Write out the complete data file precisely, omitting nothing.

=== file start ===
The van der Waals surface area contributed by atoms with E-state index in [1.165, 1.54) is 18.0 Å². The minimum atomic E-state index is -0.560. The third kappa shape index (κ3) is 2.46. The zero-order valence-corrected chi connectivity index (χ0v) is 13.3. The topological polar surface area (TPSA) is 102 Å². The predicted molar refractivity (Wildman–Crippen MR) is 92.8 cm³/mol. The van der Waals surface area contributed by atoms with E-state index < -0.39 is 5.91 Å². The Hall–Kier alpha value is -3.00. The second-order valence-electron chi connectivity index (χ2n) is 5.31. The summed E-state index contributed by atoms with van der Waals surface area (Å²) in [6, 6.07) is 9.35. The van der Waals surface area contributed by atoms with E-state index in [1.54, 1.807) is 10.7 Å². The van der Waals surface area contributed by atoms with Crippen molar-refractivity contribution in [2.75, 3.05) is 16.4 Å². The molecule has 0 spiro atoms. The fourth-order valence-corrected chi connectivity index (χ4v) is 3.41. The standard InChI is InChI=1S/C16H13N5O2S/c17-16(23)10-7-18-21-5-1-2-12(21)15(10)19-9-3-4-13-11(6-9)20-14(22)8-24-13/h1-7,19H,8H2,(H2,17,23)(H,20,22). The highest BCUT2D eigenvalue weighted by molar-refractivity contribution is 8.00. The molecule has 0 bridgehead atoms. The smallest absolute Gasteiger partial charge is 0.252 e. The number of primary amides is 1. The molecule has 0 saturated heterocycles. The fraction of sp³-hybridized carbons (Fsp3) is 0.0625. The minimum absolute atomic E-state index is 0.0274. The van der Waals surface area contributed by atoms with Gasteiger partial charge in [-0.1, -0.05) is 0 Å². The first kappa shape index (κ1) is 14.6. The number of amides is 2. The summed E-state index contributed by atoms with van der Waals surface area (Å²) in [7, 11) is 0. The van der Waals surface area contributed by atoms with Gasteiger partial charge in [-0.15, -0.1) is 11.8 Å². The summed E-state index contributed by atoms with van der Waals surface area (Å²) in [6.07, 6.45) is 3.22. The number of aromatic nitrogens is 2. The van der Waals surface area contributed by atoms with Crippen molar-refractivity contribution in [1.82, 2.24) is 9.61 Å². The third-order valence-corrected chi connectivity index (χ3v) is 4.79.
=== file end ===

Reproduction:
The van der Waals surface area contributed by atoms with E-state index in [1.165, 1.54) is 18.0 Å². The minimum atomic E-state index is -0.560. The third kappa shape index (κ3) is 2.46. The zero-order valence-corrected chi connectivity index (χ0v) is 13.3. The topological polar surface area (TPSA) is 102 Å². The predicted molar refractivity (Wildman–Crippen MR) is 92.8 cm³/mol. The van der Waals surface area contributed by atoms with E-state index < -0.39 is 5.91 Å². The Hall–Kier alpha value is -3.00. The second-order valence-electron chi connectivity index (χ2n) is 5.31. The summed E-state index contributed by atoms with van der Waals surface area (Å²) in [6, 6.07) is 9.35. The van der Waals surface area contributed by atoms with E-state index in [1.54, 1.807) is 10.7 Å². The van der Waals surface area contributed by atoms with Crippen molar-refractivity contribution in [2.75, 3.05) is 16.4 Å². The molecule has 0 spiro atoms. The fourth-order valence-corrected chi connectivity index (χ4v) is 3.41. The standard InChI is InChI=1S/C16H13N5O2S/c17-16(23)10-7-18-21-5-1-2-12(21)15(10)19-9-3-4-13-11(6-9)20-14(22)8-24-13/h1-7,19H,8H2,(H2,17,23)(H,20,22). The highest BCUT2D eigenvalue weighted by molar-refractivity contribution is 8.00. The molecule has 0 bridgehead atoms. The smallest absolute Gasteiger partial charge is 0.252 e. The number of primary amides is 1. The molecule has 0 saturated heterocycles. The fraction of sp³-hybridized carbons (Fsp3) is 0.0625. The minimum absolute atomic E-state index is 0.0274. The van der Waals surface area contributed by atoms with Gasteiger partial charge in [-0.1, -0.05) is 0 Å². The first kappa shape index (κ1) is 14.6. The number of amides is 2. The summed E-state index contributed by atoms with van der Waals surface area (Å²) in [7, 11) is 0. The van der Waals surface area contributed by atoms with Gasteiger partial charge in [-0.15, -0.1) is 11.8 Å². The summed E-state index contributed by atoms with van der Waals surface area (Å²) in [6.07, 6.45) is 3.22. The number of aromatic nitrogens is 2. The van der Waals surface area contributed by atoms with Crippen molar-refractivity contribution in [1.82, 2.24) is 9.61 Å². The third-order valence-corrected chi connectivity index (χ3v) is 4.79.